The 2010s in Bitcoin: The Year 2014

I’m reviewing the 2010s in Bitcoin. This is the story about 2014 in Bitcoin. Read about 2013 here.

The year 2014 in Bitcoin is defined by a few big events: MtGox filed for bankruptcy in Japan; Hal Finney, one of the first Bitcoin developers and recipient of the first ever bitcoin transaction from Satoshi Nakamoto, passed away after a five-year battle with ALS; and Newsweek doxxed Dorian Nakamoto, claiming the California resident to be Satoshi Nakamoto, founder of Bitcoin. Here’s the review of 2014.

MtGox Files For Bankruptcy

MtGox filed in February for bankruptcy protection in Japan. It had lost nearly half a billion dollars worth of bitcoins, citing a hack of a faulty computer system. The exchange halted trading of the cryptocurrency, though customers had had issues withdrawing their bitcoins dating back to 2013.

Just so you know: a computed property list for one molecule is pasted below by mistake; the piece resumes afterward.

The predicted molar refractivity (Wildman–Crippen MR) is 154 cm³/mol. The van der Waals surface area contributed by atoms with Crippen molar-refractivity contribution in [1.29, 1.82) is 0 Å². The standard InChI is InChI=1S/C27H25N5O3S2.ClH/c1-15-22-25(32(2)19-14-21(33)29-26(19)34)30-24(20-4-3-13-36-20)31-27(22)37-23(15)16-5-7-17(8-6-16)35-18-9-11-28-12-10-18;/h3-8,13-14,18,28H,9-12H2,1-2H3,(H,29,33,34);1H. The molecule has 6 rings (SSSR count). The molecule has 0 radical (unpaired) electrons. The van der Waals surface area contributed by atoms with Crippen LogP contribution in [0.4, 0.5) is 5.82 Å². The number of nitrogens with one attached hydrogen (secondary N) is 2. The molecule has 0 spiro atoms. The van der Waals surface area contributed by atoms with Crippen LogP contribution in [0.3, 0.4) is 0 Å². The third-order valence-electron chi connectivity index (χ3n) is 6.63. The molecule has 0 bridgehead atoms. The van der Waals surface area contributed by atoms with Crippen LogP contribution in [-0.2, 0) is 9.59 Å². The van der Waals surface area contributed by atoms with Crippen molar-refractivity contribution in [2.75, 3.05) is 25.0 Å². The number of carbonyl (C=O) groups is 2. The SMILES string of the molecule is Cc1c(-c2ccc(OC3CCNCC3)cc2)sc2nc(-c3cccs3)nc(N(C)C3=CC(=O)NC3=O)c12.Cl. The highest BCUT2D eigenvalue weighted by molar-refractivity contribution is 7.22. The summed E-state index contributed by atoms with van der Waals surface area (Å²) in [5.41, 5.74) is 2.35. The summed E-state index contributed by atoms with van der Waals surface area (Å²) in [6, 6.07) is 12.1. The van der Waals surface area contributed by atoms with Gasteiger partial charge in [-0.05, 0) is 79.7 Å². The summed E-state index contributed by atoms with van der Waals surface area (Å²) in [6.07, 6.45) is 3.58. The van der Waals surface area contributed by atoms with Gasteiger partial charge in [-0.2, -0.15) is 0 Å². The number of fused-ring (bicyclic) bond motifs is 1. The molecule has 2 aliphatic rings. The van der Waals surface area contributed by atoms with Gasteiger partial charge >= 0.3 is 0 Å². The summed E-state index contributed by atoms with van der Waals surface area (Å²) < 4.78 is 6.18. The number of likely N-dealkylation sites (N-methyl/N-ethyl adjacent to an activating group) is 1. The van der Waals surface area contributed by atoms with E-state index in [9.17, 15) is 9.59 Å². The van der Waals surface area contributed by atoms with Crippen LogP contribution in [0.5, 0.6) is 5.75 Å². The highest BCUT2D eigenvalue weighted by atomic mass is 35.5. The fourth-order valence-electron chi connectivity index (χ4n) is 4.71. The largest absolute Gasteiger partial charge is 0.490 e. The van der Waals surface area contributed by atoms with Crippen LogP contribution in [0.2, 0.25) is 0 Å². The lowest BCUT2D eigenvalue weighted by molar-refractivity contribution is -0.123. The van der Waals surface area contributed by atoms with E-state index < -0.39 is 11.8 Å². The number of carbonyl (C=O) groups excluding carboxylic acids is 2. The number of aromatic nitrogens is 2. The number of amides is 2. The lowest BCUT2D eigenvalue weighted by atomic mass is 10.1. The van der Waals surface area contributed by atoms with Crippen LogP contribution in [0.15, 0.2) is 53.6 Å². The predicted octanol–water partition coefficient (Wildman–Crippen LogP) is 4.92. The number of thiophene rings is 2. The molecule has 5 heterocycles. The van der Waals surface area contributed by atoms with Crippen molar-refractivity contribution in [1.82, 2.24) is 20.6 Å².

CEO Mark Karpeles blamed his firm’s collapse on a “weakness in our system.” He offered apologies. “First of all, I’m very sorry,” he said. “The bitcoin industry is healthy and it is growing. It will continue, and reducing the impact is the most important point.”

MtGox said the exchange had lost 7 percent of the global bitcoin supply: 750,000 of its users’ bitcoins and 100,000 of its own. The total loss amounted to $480 million at the time. In early March, the exchange said it found 200,000 “forgotten” bitcoins one week after it filed for the bankruptcy protection. 

The exchange claimed to see unusual activity on its Bitcoin wallets, and suggested an issue lie with Bitcoin’s code. “A bug in the bitcoin software makes it possible for someone to use the Bitcoin network to alter transaction details to make it seem like a sending of bitcoins to a bitcoin wallet did not occur when in fact it did occur,” wrote the exchange. “Since the transaction appears as if it has not proceeded correctly, the bitcoins may be resent. MtGox is working with the Bitcoin core development team and others to mitigate this issue.”